In the world of digital imaging, there are two image formats that prevail above all else: JPEG (or JPG) and PNG.
At first glance, a single image shown in both formats might seem identical, but if you look close enough, and dig into the data, there is quite a difference between the two. One format isn’t always better than the other, as each is designed to be used in specific circumstances based on your needs for image quality, file size, and more. Here’s what you need to know about both formats to make the most of their strengths and weaknesses.
Short for Joint Photographic Experts Group — the team that developed the format — JPEG has become the standard compressed format in digital photography and online image sharing due to its careful balance of file size and image quality.
The exact ratio differs depending on the program and settings used, but the typical JPEG image has a 10:1 compression ratio. That is, if you start with a 10MB image and export it as a JPEG, you should end up with an image that’s roughly 1MB. A JPEG should have almost zero perceptible difference in quality, although this depends on the content and file type of the original image.
To do this, JPEG relies on discrete cosine transform (DCT). While the math behind it is complicated, this compression algorithm takes a look at the entire image, determines which pixels in the image are similar enough to the ones around it, and merges the pixels together in tiles (groups of pixels that have the same value).
This method is extremely efficient but comes at the cost of throwing away information you can’t get back. JPEG images (with a few exceptions mentioned below) are lossy, which means after the image is saved, the data that was lost can’t be recovered. So, just like making a photocopy of a photocopy, each time you open and save a JPEG, it will look slightly worse than before.
For this reason, JPEG is not suggested as an archival image format, because if you ever need to open it and make edits again, you incur a loss of quality. Nondestructive photo editors, like Adobe Lightroom, can help skirt around this issue provided you never delete your original files, as they only save edits as metadata rather than writing over the original image.
JPEG should also be avoided with text-heavy images or illustrations with sharp lines, as defined lines tend to get blurred due to anti-aliasing. (Anti-aliasing is an intentional blurring designed to eliminate rough edges.) As you can see in the image below, a screenshot taken from our homepage, the text and white background show a lot of artifacts on the JPEG (right) compared to the PNG (left).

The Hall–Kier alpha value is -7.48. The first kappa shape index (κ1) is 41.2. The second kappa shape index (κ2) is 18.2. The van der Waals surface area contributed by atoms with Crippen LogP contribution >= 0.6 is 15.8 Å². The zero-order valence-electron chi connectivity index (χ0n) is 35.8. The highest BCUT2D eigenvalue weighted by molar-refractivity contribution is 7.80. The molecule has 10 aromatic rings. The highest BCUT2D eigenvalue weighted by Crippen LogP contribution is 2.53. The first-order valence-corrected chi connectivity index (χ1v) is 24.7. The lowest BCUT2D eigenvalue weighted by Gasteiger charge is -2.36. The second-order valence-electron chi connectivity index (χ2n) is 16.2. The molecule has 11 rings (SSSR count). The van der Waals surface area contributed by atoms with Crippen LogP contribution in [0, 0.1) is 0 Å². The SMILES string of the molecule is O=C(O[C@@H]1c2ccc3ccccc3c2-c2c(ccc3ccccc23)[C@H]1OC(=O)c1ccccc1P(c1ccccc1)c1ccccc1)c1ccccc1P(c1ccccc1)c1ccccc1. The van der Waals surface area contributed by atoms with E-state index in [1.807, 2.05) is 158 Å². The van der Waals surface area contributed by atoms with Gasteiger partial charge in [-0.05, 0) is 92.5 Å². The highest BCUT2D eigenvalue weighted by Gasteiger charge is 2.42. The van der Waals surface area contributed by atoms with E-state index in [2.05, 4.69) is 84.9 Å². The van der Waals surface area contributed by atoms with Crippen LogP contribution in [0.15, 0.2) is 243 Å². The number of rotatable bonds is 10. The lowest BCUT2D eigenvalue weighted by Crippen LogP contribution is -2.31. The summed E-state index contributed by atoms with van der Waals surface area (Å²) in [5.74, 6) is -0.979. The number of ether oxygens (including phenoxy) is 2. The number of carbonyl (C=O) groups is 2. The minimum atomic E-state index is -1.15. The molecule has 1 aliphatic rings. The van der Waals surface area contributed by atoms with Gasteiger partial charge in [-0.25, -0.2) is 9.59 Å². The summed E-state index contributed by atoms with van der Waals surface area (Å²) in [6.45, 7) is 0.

That said, there are times when you need to turn formats like PDFs into JPEGs. In those instances, it is best to ensure you export it at the highest quality settings to ensure all of the text is sharp.
JPEG supports both RGB and CMYK color spaces in 24-bit, but its CMYK offerings leave much to be desired. (Modern printers handle RGB files just fine, so this isn’t a huge issue. You should still stick with higher-quality formats for printing, however.) An 8-bit grayscale is also an option but the compression ratios are far less impressive with grayscale compared to color images.
Over the years, many variations of JPEG have come and gone. For example, JPG-LS was designed to fix the issue of lossy compression, but it never gained a foothold and eventually fell to the wayside. JPG2000 also attempted to address the lossless issue, but it, too, failed to gain traction. BPG, a new format based on the H.265 video standard, was determined to take over JPEG, but never really caught on.
The creators of the JPEG recently shared a new format designed not to replace the JPEG but to exist alongside it as an option for faster streaming. In a JPEG XS, the compression is only six times instead of 10, but simpler algorithms mean the file is faster for tasks like streaming. A potential replacement could come in the form of HEIF, which is also based on the h.265 standard. Where others have failed, HEIF could succeed thanks to the support of one of the biggest brands in tech: Apple. It still has a ways to go, but more image editing programs and more devices are adding support for the new format, making the files easy to access.